“Do clever people care about the X Factor?” asks Matthew Taylor.
Yes - by definition. The X Factor final got 17 million viewers. Any clever person must be curious about such a significant social phenomenon. There is, in my dictionary, though not I fear Matthew‘s, a difference between being clever and being a pompous self-obsessed middle class prat.
Although I wouldn’t dream of buying an album by any of the contestants, I’ve watched the series with a morbid fascination. I say morbid because I think it highlights some of the less attractive features of our culture.
I don’t refer to the pursuit of fame without merit. The point about all those hopeless auditionees is that we laugh at them, not with them. Talent sumps such as Jedward and Wagner get ejected eventually. And, let’s be honest, Rebecca at least is not without ability.
Instead, I have four problems. One is that the show highlights just how fickle and inconsistent is public taste. Past winners of the X Factor/Pop Idol include Steve Brookstein, Michelle McManus and Leon Jackson. All were hailed as great stars at the time. None could fill a room today, apart from Ms McManus who can do so on her own.
Secondly, the show reveals the public’s Dianafied desire for empty histrionic emoting. Contestants are applauded for hitting “big notes”, with the result that the tenderest love song is belted out like Brian Blessed greeting a long-lost friend at the other end of the Emirates Stadium.
Thirdly, there’s the perpetuation of a form of the fundamental attribution error - the notion that the singer matters more than the song. But this is not true. Many people - Elton John, John Lennon, Bob Dylan, Willie Nelson… - have had successful careers despite having indifferent voices, because they’ve written great and/or popular songs. Mariah Carey is almost unique in thriving for long by singing bad material.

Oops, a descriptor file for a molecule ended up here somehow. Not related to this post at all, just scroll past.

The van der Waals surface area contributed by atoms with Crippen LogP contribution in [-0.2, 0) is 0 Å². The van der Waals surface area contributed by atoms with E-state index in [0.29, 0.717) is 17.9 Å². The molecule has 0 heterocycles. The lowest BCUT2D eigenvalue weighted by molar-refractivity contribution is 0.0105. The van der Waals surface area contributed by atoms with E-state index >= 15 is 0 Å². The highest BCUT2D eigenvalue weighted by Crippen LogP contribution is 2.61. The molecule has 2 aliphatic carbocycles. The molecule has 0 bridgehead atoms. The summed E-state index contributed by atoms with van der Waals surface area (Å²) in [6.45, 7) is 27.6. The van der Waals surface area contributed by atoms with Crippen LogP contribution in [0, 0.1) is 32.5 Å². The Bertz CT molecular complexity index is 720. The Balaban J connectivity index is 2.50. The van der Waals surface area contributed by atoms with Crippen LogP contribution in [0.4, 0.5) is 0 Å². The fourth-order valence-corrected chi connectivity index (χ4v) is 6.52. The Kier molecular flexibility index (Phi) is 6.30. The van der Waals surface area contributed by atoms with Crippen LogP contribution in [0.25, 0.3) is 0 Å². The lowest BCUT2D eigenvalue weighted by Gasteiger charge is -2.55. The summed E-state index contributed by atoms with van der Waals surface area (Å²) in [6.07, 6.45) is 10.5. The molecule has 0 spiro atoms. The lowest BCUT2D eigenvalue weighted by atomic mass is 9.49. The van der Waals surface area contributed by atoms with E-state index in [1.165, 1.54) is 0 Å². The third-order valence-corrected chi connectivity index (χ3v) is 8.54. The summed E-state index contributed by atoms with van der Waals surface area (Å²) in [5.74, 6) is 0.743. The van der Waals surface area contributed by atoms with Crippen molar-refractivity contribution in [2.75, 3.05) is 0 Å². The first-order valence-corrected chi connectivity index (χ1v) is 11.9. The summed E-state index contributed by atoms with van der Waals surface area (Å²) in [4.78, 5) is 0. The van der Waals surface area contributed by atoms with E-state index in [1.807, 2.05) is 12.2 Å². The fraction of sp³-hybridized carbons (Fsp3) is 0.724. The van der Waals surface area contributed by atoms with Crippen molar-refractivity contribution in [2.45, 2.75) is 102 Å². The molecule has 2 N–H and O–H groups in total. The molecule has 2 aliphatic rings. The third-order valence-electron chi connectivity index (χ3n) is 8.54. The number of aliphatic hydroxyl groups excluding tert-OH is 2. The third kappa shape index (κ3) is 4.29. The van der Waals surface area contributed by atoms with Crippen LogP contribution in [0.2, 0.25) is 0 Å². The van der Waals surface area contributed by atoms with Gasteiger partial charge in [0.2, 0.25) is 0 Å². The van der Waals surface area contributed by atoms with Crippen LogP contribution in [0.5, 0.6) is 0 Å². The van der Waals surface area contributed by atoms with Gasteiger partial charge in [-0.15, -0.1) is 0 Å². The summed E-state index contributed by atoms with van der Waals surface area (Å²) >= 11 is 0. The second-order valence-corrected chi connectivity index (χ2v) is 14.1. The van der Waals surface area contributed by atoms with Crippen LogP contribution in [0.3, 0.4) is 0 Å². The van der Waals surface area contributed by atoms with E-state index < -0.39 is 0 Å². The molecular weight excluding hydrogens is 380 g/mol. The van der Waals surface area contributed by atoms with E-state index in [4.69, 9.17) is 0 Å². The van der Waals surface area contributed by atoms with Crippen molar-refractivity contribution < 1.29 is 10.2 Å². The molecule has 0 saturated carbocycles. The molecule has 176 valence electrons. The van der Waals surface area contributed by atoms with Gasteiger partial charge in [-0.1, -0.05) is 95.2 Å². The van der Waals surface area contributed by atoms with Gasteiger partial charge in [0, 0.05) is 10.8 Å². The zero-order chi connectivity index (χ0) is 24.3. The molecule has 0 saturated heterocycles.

Take That show what I mean. When they broke up, everyone tipped Gary Barlow or Mark Owen for solo success, and thought Robbie Williams would disappear. They were wrong, not because Robbie had the talent, but because he had the songs.
Another version of this elevation of the singer over the song lies in the ambiguous attitude to tradition. On the one hand, this is scorned. The singer who tries to adhere to a particular genre is urged to show more versatility. On the other hand, though, it is regarded as a resource to be plundered at will - as exemplified by this tin-eared insult.
In both respects, the X Factor is the antithesis of The Genius:
Music is so much about what our dead gave us. It’s a cultural medium that speaks backwards and forwards to the generations. Dead people designed the guitar and the piano and recording devices, amplifiers. Gazillions of lives of dead people and animals went into designing these bodies we sing out of. We’re the tip of an iceberg.
There is, though, a curious thing here. A programme such as the X Factor would have been inconceivable in the 60s,70s or 80s; teenagers and 20-somethings singing songs written before they were born would have been an anachronistic freak show. So why is it possible now? It is, I suspect, because popular music today is no longer a progressive or rebellious force, but rather something safe for both capitalists and all the family.
But then, wasn’t this always so? The fact is that pop music - be the lies of John Lennon or the truth of Johnny Rotten - never did change the world, and was only ever a commodity surrounded by romantic illusion.
In all this, I suspect, lies the reason why so many affect to dislike the X Factor. They’re shooting the messenger. The X Factor draws attention to some truths we’d rather not know.